U.S. Rep. Don Beyer, a Democrat who represents Northern Virginia’s 8th District, introduced a bill last year that would establish ranked-choice voting and multi-member districts in every state with more than one congressional district.
And it’s an issue that will be back in front of Virginia lawmakers next year after two ranked-choice bills were left in committee during the most recent General Assembly session.
Among the key advantages to ranked-choice voting, in which voters list candidates in order of preference instead of selecting just one, is the need for candidates to strive for broad appeal, because they want to be a voter’s second choice if they can’t be first. Candidates for Minneapolis city races said it kept the campaign positive and encouraged voter turnout. Maine voters wanted it so badly they overruled their governor and legislature.
And if we’d had it already here in Virginia, it might have meant that Del. Nick Freitas, a Culpeper Republican, would be running against Democratic U.S. Sen. Tim Kaine instead of Corey Stewart.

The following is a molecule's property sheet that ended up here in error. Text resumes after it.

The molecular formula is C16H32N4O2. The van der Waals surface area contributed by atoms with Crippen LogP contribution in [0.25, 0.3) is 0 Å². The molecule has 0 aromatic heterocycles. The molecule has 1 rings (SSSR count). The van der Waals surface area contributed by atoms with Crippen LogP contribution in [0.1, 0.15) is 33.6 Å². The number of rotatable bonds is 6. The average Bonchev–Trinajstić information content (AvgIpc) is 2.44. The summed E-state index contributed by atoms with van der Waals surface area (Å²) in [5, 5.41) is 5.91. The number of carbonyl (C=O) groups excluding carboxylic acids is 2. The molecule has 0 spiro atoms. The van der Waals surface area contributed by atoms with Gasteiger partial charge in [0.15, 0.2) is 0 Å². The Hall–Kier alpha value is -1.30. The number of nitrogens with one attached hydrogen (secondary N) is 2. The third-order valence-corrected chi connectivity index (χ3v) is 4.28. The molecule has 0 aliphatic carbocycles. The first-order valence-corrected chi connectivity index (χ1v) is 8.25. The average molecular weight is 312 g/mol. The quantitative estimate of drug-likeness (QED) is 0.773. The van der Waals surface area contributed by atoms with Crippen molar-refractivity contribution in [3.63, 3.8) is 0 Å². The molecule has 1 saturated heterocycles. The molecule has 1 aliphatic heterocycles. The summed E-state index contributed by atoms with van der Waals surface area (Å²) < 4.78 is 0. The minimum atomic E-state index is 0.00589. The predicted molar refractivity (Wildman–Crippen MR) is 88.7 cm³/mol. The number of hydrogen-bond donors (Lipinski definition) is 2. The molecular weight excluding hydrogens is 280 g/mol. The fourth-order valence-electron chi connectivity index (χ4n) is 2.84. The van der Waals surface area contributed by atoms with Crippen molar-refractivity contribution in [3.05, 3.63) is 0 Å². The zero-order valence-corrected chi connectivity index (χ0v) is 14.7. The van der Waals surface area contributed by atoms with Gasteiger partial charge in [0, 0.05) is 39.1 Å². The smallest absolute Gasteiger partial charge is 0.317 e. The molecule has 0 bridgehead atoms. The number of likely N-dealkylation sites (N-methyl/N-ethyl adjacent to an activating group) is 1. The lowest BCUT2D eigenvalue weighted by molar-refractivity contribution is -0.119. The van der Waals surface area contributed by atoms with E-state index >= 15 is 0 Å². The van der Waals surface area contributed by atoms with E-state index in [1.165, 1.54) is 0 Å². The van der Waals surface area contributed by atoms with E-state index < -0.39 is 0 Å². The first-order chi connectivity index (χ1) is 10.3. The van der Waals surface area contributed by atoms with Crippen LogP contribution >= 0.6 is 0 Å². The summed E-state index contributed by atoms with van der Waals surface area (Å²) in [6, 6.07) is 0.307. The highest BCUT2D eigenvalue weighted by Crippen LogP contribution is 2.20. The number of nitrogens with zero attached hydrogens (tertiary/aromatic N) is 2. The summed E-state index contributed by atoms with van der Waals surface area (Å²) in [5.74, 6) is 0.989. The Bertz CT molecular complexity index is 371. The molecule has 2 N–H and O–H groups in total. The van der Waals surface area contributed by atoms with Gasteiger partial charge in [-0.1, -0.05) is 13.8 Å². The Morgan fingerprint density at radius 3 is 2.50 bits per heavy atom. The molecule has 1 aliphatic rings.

Trying to put momentum behind initiatives that change how we vote might be tough in the 24-7 social media and cable news outrage machine that runs full throttle nowadays.
And it’s sure to face stiff headwinds from politicians of both parties who are just fine with the status quo. But it might be our best shot at breaking the vicious cycle of resentment and retribution that seems to increasingly characterize our ever-more toxic politics, elections and governance.